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Israel's Olmert may face corruption charges

  • Story Highlights
  • Attorney General Menachem Mazuz says Olmert committed fraud
  • Israeli prime minister allegedly took cash from U.S. businessman
  • Olmert says money was legitimate campaign funding
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JERUSALEM (CNN) -- Israel's attorney general says he is considering charging Prime Minister Ehud Olmert with corruption over allegations he illegally received funds from an American businessman.

Olmert says the money he received was legal campaign funding.

Olmert says the money he received was legal campaign funding.

Attorney General Menachem Mazuz says Olmert committed fraud and breached confidences when he allegedly used his then-position as mayor of Jerusalem to help businessman Morris Talansky in 2006.

Olmert says the money he received was legal campaign funding.

Mazuz will decide whether to indict Olmert after the prime minister has had a chance to refute the charges in a hearing before the attorney general. No date has been set for that meeting.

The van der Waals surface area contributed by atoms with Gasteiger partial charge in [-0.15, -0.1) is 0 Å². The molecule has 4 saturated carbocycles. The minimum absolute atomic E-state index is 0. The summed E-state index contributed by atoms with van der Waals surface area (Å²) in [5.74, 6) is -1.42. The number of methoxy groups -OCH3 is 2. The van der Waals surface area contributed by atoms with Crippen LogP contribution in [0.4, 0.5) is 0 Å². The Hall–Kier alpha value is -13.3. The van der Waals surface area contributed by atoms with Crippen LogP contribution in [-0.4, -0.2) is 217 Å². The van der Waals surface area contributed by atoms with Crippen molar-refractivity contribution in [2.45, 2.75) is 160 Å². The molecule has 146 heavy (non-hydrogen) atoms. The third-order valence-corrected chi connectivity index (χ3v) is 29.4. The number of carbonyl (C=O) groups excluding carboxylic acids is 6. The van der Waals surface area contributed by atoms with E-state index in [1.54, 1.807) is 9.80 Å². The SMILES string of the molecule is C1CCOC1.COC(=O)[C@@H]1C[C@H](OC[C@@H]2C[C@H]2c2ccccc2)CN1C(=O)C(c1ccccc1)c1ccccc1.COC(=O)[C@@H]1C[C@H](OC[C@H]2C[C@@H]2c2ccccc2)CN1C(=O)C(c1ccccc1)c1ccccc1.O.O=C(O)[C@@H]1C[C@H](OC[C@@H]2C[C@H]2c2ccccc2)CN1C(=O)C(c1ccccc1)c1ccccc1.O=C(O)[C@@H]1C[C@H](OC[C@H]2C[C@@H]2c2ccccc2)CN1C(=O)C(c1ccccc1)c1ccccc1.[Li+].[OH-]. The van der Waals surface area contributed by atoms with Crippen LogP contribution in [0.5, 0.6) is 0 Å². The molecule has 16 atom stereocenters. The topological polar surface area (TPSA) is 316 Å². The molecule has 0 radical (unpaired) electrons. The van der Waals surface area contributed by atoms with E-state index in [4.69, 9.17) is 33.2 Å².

Mazuz ordered an investigation in April 2008 into the relationship between Olmert and Talansky. Talansky gave a colorful testimony last year, telling of various times that he handed Olmert envelopes stuffed with cash. The testimony badly damaged the already unpopular Olmert.

Israeli police recommended in September that Olmert be charged with corruption over the Talansky case and the "Rishon Tours affair," in which Olmert was accused of pocketing money for official travels. A hearing in the Rishon Tours case is set for April.

Olmert announced days after the police recommendation that he would resign as head of the Kadima party. Israelis went to the polls last month and Olmert is now caretaker prime minister until a new government is formed.

-- CNN's Shira Medding contributed to this report.

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